Saturday, April 26, 2014

Our Wonderful World.26

Details of my Poetry Month Project can be found here.

The Birdhouse in the Sycamore Tree

The summer between 5th and 6th grade,
I fell out of the sycamore tree
that stood in the alley
outside the back garden fence.

There was a birdhouse in the sycamore.
I wanted to get it down.
I had climbed up to check it out
and the rope that tied it was weathered into a
rock solid knot.

I got the silver bottle opener –
the one with the shiny sharp triangle
for poking and prying –
out of the kitchen gadget drawer.

I climbed the fence and then into the sycamore
with the bottle opener
clenched between my teeth.

I remember the surprise I felt
when the branch broke,
but I don’t remember falling
or hitting the fence on the way down.
I came to with the bottle opener
still between my

My right arm was a different matter.

I began 6th grade,
already awkward and buck-toothed
with a full cast on my right arm.
I’m right handed.

And on the first day of school,
Mrs. Bonner,
cold as the polar ice caps,
made me pass out the Scholastic book orders.

I struggled with those tissue-paper fliers,
stared at and and snickered at
but stubbornly refusing to ask for help.

I can’t remember if I ever got the bird house
out of the tree,
but I’ll never forget how Mrs. Bonner
treated me.

©Mary Lee Hahn, 2014

I couldn't bear to write about human destruction of the polar ice caps.  Kevin came through. He wrote a passionate ode to the ice caps that includes a fierce warning to humankind. Powerful.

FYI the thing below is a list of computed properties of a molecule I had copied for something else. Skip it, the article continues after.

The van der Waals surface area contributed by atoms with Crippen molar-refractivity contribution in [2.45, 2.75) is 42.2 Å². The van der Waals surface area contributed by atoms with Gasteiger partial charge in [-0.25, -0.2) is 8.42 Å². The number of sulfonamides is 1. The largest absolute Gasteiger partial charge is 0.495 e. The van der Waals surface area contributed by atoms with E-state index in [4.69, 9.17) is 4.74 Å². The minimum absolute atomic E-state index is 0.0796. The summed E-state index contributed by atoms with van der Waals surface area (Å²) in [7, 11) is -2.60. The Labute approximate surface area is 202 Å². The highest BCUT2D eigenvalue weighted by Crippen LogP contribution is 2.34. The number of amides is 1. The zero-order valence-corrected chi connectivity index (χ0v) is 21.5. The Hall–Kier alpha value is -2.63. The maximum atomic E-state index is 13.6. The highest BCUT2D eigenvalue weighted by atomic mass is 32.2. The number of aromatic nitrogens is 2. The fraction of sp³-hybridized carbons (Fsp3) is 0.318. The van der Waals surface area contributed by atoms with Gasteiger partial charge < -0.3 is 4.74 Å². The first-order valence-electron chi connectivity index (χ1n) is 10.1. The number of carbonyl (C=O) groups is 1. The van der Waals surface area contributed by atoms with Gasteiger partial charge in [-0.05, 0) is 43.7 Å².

Carol's polar ice cap poem is just as powerful as Kevin's, but in a "take you by the shoulders and shake you" kind of way.

Carol has an abecedarian for Victoria Falls over at Carol's Corner.


  1. I'm struck by the storytelling of your poem, and how the human experience as metaphor works on mysterious levels when it comes to poetry.
    Your last stanza -- perfect.

    I can’t remember if I ever got the bird house
    out of the tree,
    but I’ll never forget how Mrs. Bonner
    treated me.


  2. This poem reveals you in so many new ways, Mary Lee--why DID you want to get the bird house down? And it also reminds me of that wonderful, poignant Countee Cullen poem, "Incident at Baltimore," which speaks to the experiences that are forever memorable to a child. Thank you for sharing your Bonner pass!

    1. Why indeed? Probably just because it was there. Five grades after this story, I fell in love with Don Quixote.

      (And for the record, names were changed to protect the innocent.)

  3. So interesting to see how you built this poem, Mary Lee - you prepared us in some way for the shock of :
    "Mrs. Bonner,
    cold as the polar ice caps"
    ...and the power of memory to recall what is inexplicable and unforgettable.

  4. Sometimes people's cruelty absolutely takes my breath away, in a punched in the stomach kind of way. This incident does that. I love how you have transformed the experience into a poem. A great example of a narrative poem to share with students.

    Here's mine for today:

    1. Talk about taking your breath away -- that's what your poem does to me! Zow. And still I drive my car. And still I buy fruit from Chile. It's not that I don't care, it's just that it doesn't seem like it would change anything if I gave up everything I do that leaves a carbon footprint. And yet for anything to change at all, we ALL need to sacrifice. But when will that happen?

      It's circular and despair-making. Thank you for a poem that rages with specificity.


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